Colette in her eighties. Her right pinky was permanently bent from decades of writing.
Like Flaubert, she labored endlessly over every word. The appendices of the Pléiade edition of her works show that for every line of finished text there are often half a dozen lines of false starts, reversals, and erasures. So fond was she of not writing that at the height of her career she opened a cosmetology salon. Fortunately, it was a failure and she was forced to return to writing.

Me, I don’t like not writing, but I love having written. Even if I’m just writing about something cute that the cat has done, after I’ve poured my daily ration of words onto the screen I feel cleansed somehow, purged, at ease. It’s the way I imagine skilled meditators (of whom I am not one) must feel after their daily sitting.

There are times, of course, when I don’t like writing. These occur mostly when I haven’t written for a while. Then I find myself stumbling over prepositions, enmeshed in clauses, entrapped by tenses. The main thing I lose when I have been away from writing is the discipline of the first draft, which for me consists of shaking out whatever is in my head onto the screen, as if I were dumping out a waste basket.

At this point, if I allow myself the slightest backward glance over the piece, I always turn into a pillar of salt. The backward glances are the second stage. But by then I have something to work on. The page is no longer a trackless desert over which I must wander alone. There’s stuff—mostly stupid stuff, but stuff--already there. Now all I have to do is fix it, mostly by the enthusiastic use of the delete key.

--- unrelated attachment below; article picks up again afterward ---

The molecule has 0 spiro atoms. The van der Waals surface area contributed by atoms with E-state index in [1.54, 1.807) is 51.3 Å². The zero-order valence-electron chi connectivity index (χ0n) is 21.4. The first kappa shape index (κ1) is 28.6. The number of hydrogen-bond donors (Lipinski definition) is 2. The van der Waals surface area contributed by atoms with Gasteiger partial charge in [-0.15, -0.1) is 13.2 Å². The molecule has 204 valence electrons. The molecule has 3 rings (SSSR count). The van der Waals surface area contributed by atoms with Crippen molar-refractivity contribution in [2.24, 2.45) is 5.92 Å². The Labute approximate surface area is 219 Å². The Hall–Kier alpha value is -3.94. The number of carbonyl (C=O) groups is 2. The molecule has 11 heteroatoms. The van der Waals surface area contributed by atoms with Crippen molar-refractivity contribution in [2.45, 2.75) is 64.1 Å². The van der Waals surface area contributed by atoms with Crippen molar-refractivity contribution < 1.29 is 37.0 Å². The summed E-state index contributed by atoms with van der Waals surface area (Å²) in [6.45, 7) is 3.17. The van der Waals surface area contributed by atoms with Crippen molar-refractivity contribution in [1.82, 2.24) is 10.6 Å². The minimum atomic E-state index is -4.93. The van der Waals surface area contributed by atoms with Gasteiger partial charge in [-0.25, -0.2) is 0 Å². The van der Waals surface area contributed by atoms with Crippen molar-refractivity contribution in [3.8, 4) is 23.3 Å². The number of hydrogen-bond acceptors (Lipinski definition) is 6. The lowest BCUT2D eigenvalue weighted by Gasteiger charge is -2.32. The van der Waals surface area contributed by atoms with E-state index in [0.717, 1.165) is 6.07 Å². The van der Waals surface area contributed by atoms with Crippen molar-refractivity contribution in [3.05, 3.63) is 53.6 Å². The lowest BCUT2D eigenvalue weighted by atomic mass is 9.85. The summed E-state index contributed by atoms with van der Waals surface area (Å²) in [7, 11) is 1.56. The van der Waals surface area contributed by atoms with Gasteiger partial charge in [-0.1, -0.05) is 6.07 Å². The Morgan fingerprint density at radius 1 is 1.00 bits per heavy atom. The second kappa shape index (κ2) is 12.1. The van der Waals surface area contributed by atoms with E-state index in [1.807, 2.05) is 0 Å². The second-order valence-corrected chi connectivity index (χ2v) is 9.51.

When I was a sculptor I would start with a block of Indiana limestone and then make a head, or a cat, or a human figure by slowly chiseling off what didn’t belong. As a writer, I first have to produce the stone itself, by quarrying words out of my brain and hurling them onto the screen. Then I chip away until the mess starts to make sense, and becomes something that someone might want to read.

Thursday, January 3, 2019

Basement Felines


In the basement of my psyche there are cats. Big ones: two lionesses and a tiger. They are a sorry-looking trio, so thin that you can see their ribs and hip bones under their dull and patchy fur. Night and day they pace in the dark, roaring. They are starving, and it’s my fault: I’m too scared to feed them.

Periodically I crack the door open and peer down the stairs at them, and their stench, like a thousand dirty litter boxes, makes me gasp. I need to change their bedding, but that would mean going down there.

What are two lionesses and a tiger doing in my basement? I put them there, in a fit of insanity, because I wanted the thrill of having these wild, fierce, unpredictable creatures under my roof. What was I thinking? Now I’m stuck with them.

What if they escape? They will surely hunt down and kill the first moving thing they see, maybe somebody’s dog, or one of the neighbors. All the same, I cannot keep them here, to slowly starve to death.

Maybe I could lure them into the car and release them in some faraway wilderness, but to do that I’d have to get close to them. The only responsible thing would be to call the authorities, but which authorities? The zoo? The fire department? The police? The police will come with their guns drawn, and shoot the poor cats. I don’t think I could stand that. Or, the cats might jump on a policeman or firefighter or zoo keeper—someone with a spouse and little kids at home—and eat them. I couldn’t live with the guilt if that happened.

Either way, whether the cats kill or are killed, I will surely be questioned, and held responsible. The embarrassment will be appalling. People will think I’m crazy, or criminal, or both. But things can’t go on like this. Somehow, I must get rid of these animals.

In the basement of my psyche, there are cats….